Who needs money for tour: Pala youth after India trip on bike-cum-stall

Jibin Madhu
Jibin Madhu. Photo: Kumbu travel/Instagram

For many people, lack of money is the biggest hurdle for setting out on a trip. However, Jibin Madhu, a youth from Pala in Kottayam district of Kerala, recently proved that you don’t need money in hand to start an all-India journey. Jibin – who is active on social media as ‘Kumbu travel’ – spent one year and four months on a bike travelling across India and found money for the trip selling items prepared in a makeshift food stall set up on his two-wheeler.

When 23-year-old Jibin started his trip from Pala on his Yamaha FZ bike on March 1, 2021, he had a mere Rs 5,000 with him. He initially travelled towards Karnataka and planned to earn money to fund his journey by working in hotels and petrol pumps along the way.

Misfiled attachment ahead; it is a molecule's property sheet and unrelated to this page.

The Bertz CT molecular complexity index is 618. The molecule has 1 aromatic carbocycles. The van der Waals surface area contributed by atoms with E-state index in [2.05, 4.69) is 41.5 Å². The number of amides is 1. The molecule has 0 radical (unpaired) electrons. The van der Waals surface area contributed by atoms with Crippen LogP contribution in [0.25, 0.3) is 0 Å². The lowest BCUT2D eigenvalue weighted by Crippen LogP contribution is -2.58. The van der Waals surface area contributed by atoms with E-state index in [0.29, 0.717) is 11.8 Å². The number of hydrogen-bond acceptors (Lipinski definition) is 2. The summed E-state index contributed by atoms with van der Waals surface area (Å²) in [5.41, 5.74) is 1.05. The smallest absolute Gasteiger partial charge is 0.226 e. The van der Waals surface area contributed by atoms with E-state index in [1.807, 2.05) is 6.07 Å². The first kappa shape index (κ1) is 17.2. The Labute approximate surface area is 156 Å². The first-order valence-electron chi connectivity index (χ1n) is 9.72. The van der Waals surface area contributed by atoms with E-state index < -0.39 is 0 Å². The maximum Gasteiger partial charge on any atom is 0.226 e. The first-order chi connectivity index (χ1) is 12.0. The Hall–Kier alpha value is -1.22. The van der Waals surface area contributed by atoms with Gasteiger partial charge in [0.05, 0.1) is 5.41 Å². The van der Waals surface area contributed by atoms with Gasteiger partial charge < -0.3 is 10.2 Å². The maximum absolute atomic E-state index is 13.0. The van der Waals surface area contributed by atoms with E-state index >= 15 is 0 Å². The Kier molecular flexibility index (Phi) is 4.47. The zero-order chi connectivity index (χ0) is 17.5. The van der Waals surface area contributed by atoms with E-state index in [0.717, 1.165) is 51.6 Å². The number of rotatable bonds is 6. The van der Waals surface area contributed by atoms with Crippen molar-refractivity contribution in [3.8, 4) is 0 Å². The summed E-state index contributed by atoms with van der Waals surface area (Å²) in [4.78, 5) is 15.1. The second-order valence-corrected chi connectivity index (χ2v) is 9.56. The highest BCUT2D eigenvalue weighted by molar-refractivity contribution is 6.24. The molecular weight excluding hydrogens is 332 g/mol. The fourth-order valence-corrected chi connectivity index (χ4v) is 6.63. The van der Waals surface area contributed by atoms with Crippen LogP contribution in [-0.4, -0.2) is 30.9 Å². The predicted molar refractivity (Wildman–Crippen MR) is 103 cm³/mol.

“But I could find some work only after approaching at least 14 or 15 people. After obtaining some temporary job, I would spend a few days there and earn some money before resuming the trip,” he says.

“While working in hotels, I used to get up by 5 am and would be busy till even 11 pm or midnight,” he adds.

“Often, I received up to Rs 130 per day as wages. At some places, I met travel lovers who arranged work for me,” says Jibin.

How he opened the food stall

By the time Jibin crossed to Maharashtra all the money Jibin had at the start of the trip had exhausted and he decided to work.

“Honestly, when I set out from Pala, I had no idea that the trip would be so long!” says the youngster. In fact, Jibin’s parents and other relatives were also unaware of his activities. “They thought that I was changing jobs frequently for some reason!” he explains.